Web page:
Two things of note in those last 3 verses: 1). The forces of evil are never done with us. Temptation to betray our best values doesn’t ever cease. There is no war to end all wars over the power of temptation. Luke tells us the devil left Jesus “until an opportune time.” We all know Jesus would pass each and every one of those tests, unlike you and me. But my point is that we must not ever grow complacent and think we have arrived at a point where we are stronger than evil. If anyone tries to sell us that one, it’s a big, fat lie! There is no vaccination for temptation in all it’s many forms, and when we think we are immune that is when evil sees the most opportune time.

And finally notice how and why Jesus is able to walk away from temptation and carry on his one true purpose. “Filled with the power of the Holy Spirit” he returned to Galilee just as he will later leave the serenity of the Mount of Transfiguration (Mark 9) and go down to face the most humbling and powerless humiliation awaiting him in Jerusalem. But we also know how that turned out!

The take away for is that Jesus was able to withstand evil’s best offers of comfort, fame and power because he was filled with the only power stronger than any and all temptations. That Comforter, that Holy Spirit is God’s gift to us, and it’s better than any Black Friday promise or back room political deal. It’s free for the asking, but here’s the deal — we have to be willing to admit we are powerless without the Holy Spirit.

I’m praying for that kind of humility for myself and for everyone who is tempted to drink the poison kool aid when promised absolute power if we just worship a false god.

Prayer for Military Veterans and Veterans of Life

O Gracious God of our past, present and eternal future, we give you thanks for all the lives, memories and stories gathered in this place, for the treasure of wisdom that only life experience can teach us. We especially are thankful this day for those who have worn our nation’s uniforms in the past and those currently in the service, and for their families who sacrifice so much to help protect our freedom.

We confess we have not always treated our veterans with the respect they deserve, nor are we currently caring for their well-being after their active duty. Help us improve that care and assure that our nation’s priorities for those things that matter most are in harmony with your divine will and guidance.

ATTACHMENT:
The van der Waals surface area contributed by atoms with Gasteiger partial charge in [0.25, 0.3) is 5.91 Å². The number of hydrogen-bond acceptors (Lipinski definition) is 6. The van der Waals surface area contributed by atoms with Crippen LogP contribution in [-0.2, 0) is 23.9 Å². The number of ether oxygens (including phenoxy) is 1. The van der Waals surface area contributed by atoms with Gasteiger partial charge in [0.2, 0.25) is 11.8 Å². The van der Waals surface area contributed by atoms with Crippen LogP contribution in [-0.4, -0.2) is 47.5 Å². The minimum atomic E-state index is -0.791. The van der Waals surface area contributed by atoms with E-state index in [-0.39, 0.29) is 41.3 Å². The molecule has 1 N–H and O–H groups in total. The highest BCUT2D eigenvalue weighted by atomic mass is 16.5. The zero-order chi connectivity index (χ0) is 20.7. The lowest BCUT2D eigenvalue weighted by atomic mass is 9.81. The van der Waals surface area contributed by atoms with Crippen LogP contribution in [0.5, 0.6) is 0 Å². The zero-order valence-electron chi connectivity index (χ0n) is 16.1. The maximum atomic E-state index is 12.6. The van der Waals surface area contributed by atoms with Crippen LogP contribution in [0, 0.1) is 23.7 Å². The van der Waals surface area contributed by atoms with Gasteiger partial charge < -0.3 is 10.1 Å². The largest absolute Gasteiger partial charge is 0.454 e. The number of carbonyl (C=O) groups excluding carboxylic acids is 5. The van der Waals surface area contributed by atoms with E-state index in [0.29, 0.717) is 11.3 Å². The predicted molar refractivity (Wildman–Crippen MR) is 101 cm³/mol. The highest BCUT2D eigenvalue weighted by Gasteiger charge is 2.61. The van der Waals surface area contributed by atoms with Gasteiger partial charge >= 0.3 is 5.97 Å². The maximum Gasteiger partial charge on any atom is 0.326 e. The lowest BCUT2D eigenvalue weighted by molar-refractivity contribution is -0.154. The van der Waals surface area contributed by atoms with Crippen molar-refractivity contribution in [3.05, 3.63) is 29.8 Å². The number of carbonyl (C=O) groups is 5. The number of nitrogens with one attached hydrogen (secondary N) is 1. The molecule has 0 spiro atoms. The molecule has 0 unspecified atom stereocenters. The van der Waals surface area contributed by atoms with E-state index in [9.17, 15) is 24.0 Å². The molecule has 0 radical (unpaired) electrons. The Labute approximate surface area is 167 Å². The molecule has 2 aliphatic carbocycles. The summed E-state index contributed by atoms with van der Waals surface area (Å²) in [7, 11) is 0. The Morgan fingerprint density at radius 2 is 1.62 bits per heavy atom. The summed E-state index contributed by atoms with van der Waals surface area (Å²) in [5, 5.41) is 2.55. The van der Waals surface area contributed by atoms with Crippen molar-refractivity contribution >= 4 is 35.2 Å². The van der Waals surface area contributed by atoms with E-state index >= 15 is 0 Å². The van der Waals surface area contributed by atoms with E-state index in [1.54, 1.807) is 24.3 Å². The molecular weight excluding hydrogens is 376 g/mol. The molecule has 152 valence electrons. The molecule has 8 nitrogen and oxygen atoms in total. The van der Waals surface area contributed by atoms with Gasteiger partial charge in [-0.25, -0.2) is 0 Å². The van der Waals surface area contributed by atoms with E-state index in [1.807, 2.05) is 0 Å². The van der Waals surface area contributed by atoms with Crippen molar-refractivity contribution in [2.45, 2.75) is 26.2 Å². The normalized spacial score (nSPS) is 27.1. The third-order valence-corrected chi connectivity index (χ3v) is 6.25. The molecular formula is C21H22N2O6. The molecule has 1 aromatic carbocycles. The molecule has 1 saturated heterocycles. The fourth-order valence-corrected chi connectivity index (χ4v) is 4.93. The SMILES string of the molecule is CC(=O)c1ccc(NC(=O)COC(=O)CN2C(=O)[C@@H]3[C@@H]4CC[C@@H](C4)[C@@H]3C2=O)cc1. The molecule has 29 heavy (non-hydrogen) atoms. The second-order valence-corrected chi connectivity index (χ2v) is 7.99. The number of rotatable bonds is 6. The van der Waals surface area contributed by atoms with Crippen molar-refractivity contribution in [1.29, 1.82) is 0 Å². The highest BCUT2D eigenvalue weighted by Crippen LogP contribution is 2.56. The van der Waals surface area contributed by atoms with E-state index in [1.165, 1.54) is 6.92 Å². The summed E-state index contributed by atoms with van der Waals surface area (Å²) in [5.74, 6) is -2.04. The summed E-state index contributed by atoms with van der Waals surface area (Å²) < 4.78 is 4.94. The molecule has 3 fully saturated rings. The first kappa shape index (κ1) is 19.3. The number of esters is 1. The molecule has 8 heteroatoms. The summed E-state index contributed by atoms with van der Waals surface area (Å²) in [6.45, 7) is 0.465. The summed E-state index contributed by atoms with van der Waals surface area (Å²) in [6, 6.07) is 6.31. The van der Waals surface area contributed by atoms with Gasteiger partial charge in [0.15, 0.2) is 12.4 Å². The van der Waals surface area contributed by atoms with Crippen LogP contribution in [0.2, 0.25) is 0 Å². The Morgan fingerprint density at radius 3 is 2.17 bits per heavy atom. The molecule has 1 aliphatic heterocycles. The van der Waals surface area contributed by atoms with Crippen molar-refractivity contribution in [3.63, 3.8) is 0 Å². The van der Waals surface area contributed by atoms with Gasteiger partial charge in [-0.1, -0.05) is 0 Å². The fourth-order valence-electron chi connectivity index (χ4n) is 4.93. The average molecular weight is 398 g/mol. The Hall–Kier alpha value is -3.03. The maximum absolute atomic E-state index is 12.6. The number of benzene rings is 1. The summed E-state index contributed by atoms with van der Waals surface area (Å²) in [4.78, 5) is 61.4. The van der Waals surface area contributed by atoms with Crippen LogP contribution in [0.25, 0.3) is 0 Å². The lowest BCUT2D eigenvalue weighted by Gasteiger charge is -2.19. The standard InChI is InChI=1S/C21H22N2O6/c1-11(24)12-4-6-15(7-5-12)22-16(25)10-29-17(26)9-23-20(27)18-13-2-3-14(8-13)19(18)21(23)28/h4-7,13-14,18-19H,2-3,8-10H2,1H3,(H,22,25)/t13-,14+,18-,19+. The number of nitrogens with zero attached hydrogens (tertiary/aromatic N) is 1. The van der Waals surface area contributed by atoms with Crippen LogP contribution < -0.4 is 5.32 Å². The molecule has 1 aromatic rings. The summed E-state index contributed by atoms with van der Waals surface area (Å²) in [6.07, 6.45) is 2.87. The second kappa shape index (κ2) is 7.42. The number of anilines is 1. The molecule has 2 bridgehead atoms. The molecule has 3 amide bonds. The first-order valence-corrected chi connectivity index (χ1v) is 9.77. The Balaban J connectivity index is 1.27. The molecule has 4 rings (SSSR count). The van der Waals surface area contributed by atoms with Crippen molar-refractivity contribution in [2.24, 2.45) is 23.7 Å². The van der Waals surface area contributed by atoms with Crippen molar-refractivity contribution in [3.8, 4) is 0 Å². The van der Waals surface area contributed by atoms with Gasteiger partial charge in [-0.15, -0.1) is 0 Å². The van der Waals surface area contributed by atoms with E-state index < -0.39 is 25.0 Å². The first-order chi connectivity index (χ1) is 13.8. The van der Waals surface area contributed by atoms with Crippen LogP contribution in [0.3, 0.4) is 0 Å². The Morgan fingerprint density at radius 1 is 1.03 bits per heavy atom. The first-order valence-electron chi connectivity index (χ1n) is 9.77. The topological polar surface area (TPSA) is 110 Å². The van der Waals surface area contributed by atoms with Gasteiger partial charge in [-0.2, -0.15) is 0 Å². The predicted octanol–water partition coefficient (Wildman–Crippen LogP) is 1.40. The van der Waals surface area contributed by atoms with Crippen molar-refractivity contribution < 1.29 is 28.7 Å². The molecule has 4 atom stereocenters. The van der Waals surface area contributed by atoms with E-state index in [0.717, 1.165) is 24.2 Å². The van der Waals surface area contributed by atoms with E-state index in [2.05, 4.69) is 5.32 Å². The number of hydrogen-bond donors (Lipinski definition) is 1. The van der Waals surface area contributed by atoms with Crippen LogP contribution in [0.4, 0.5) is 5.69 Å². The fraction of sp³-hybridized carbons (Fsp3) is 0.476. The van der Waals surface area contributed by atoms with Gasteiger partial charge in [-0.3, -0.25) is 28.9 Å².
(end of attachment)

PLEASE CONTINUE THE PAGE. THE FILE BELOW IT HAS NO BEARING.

We elders often feel that we too are not respected and honored for the wisdom life’s ups and downs have taught us. Grant us wisdom and courage to share our stories, to set good examples for the generations to follow, and even to celebrate what our descendants can learn from our stupid mistakes.

Do not let the challenges of aging keep us from mining the treasures found in our memories and experiences. Help us humbly to laugh at our own foolishness and to continue to learn and grow from each other and from people of every age, especially the innocent joy of children.

As we remember how Jesus taught the elders in the temple when he was only 12 please open our hearts and minds to the beauty and wonder of your creation.

We offer our prayers in the name of that 12 year-old who grew in wisdom and stature to show us how to live, how to love, and even how to pray.
(Pastoral Prayer, Nov. 10, 2019, Wesley Glen Retirement Community Vespers service)

Jump Start Prayer

O God, it’s freezing cold outside and my energy level is way below average as well. I know I can’t do a thing about the weather, and I know that prayer about accepting things I can’t change; but this still sucks. I know how to jump start my car when it won’t start, but I’m not as good at firing up my own engine when the battery is low. Yes, I always have to google the battery to remember if the red post is positive or negative, but my own negativity is so much easier to identify.

I’ve run all the virus scans on my computer to avoid starting on my to-do list. With a click of my mouse I’ve quarantined 29 potential threats. I had to reboot my computer. That was easy. I wish it was that simple to debug and reboot my own operating system.

Oh, it’s “Be still and know you are God!” I knew that, but I keep forgetting that the hurrier I go the farther I get from you. My jumper cables won’t reach to the ground of my being when I’m looking for energy in all the wrong places.

They say with computers it’s “garbage in, garbage out.” How true that is for our weary souls, too. We get bombarded by bad news 24/7. It was so much easier to cope with the suffering in the world when it only came in the daily newspaper or the nightly news. Living in the information age is great when I need to know something, but I’m also deluged with drama and disasters from around the globe. Bad news sells; so life feels like a train wreck that I can’t stop watching.

Help me unplug from the cares of the world now and then, God, so I can reconnect to the only true source of peace in which I live and move and have my true being. Help me refocus my attention on things that cannot be stolen from me, eternal things that rust and moth cannot consume and neither can human hate and stupidity. Help me to faithfully be in the world but not consumed by it, to take mini Sabbath breaks where I can be forgiven for my failures and choose again this day, this hour, this moment whom I will serve.

Thanks for listening and Amen.

21 Day Attitude Adjustment

For those who don’t know what this contraption is, it’s a post hole digger. And it doesn’t work. I put it in the ground and waited for it to dig a hole, and the darn thing just sat there. It didn’t dig a lick.